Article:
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Mikal Bridges and his ever-increasing offensive workload

In the wake of injuries, Bridges has brought volume that should stick around

Photo by Rocky Widner/NBAE via Getty Images

Phoenix Suns forward Mikal Bridges is starting to look like a more fully evolved form of himself over recent stretches.

The doubters are few and far between at this point for Bridges as a defensive savant – he’s likely going to be First Team All-Defense and get some votes for Defensive Player of the Year – but he still doesn’t get the respect he deserves as an all-around key piece.

Related: Read my friend Mat Issa’s article from Tuesday on Bridges’s defense here.

With so many big time contributors on offense missing time recently, Bridges has had an opportunity to fill in those gaps.


I’ve broken up his season into three not-so-equal parts to show his growth within this season alone.

Game 1 (Oct. 20) – Game 47 (Jan. 26):

  • 12.0 points (50.4% on 9.5 FGA; 37.3% on 3.6 3PA), 2.1 assists to 0.8 turnovers in 34.3 minutes (48 games)

Game 48 (Jan. 28) – Game 63 (Mar. 4): general timeline of Cam Payne absence; start of Chris Paul absence

  • 18.0 points (60.8% on 11.6 FGA; 34.8% on 4.3 3PA), 2.8 assists to 0.7 turnovers in 36.4 minutes (16 games)

Game 64 (Mar. 6) – Game 72 (Mar. 20): since Cam Johnson’s been out; continued Paul absence

  • 18.7 points (49.6% on 14.1 FGA; 40.0% on 5.0 3PA), 2.9 assists to 1.0 turnovers in 38.9 minutes (9 games)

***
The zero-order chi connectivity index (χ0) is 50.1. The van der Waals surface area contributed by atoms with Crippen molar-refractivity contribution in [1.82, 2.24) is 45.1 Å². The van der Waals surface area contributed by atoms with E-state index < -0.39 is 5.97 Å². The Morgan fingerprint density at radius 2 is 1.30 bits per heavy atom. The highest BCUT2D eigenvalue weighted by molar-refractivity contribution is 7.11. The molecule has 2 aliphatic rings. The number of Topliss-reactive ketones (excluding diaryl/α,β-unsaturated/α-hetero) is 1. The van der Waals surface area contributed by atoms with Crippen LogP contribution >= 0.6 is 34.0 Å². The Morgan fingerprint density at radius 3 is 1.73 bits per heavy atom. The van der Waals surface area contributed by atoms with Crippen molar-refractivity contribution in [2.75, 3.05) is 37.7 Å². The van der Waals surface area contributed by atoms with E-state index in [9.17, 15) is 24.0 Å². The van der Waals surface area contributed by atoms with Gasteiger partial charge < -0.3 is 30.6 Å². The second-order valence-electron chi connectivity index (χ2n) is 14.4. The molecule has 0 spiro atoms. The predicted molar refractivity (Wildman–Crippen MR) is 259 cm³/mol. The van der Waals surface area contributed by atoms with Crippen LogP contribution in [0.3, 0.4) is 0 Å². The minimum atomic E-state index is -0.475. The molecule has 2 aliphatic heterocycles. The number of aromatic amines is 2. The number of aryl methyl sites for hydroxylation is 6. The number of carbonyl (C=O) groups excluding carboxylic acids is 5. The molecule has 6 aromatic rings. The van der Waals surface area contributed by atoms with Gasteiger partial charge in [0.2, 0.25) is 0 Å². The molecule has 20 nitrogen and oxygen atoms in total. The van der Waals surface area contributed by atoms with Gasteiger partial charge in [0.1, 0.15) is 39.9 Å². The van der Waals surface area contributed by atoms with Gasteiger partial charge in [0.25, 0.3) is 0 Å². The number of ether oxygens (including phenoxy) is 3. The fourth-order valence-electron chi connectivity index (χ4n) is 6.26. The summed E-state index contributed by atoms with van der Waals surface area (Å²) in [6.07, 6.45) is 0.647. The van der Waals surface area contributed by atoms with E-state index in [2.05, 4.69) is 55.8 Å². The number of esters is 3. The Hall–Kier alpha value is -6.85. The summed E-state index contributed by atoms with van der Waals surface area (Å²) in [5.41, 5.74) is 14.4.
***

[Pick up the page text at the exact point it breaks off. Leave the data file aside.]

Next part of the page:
As further evidence to the consistency of those two final stretches, he’s tallied double digit points in each of his last 12 games, as well as in 24 of the last 25. In those 25 games, he’s taking 12.5 shots per game, up from the 9.5 over the 47 games prior.

It’s no secret that the Suns win a lot of games at 58-14 (.806 win percentage), but that tendency is even stronger when Bridges is heavily involved in scoring. When he scores at least 18 points, Phoenix is 19-3 (.864).

We all know the shot is a big calling card for Bridges – the 40.0% on 5.0 3PA over the last several games is especially pleasing to the eye – but his shot creation in the paint and at the rim is coming along nicely. Shots within 10 feet of the rim are now his most frequent shot at 38.3%, per NBA.com/stats. For reference, catch-and-shoot 3s are next at 33.5% followed by pull-up 2s at 20.9%. Those shots within 10 feet are going down at the elite rate of 73.4%, higher than Deandre Ayton’s 69.3% from the same distance.


Not only is Bridges attacking this area efficiently, but it’s also just really fun to watch, and as basketball writers, we struggle sometimes to highlight just how fun these trends can be.

My favorite aspect about his creation abilities stem from how Bridges leverages his length to get around defenders and reach shot angles that wings without +7” wingspans just aren’t capable of getting to, and that was especially evident in the last game against the Kings, when he put up 27 points on 18 shots:


With just 10 games remaining in the regular season, the Suns don’t have much left to prove to anyone, but I’ll still be hoping for nights where the other offensive options are in the lineup and Bridges still asserts himself to reach those 20-point marks that he’s shown himself to be so capable of.

Two more wins locks up league-wide number one. Five more wins locks up the franchise record for best season. But all it takes is one win where Bridges stars alongside stars for me to buy into his potential to be an elite two-way star.

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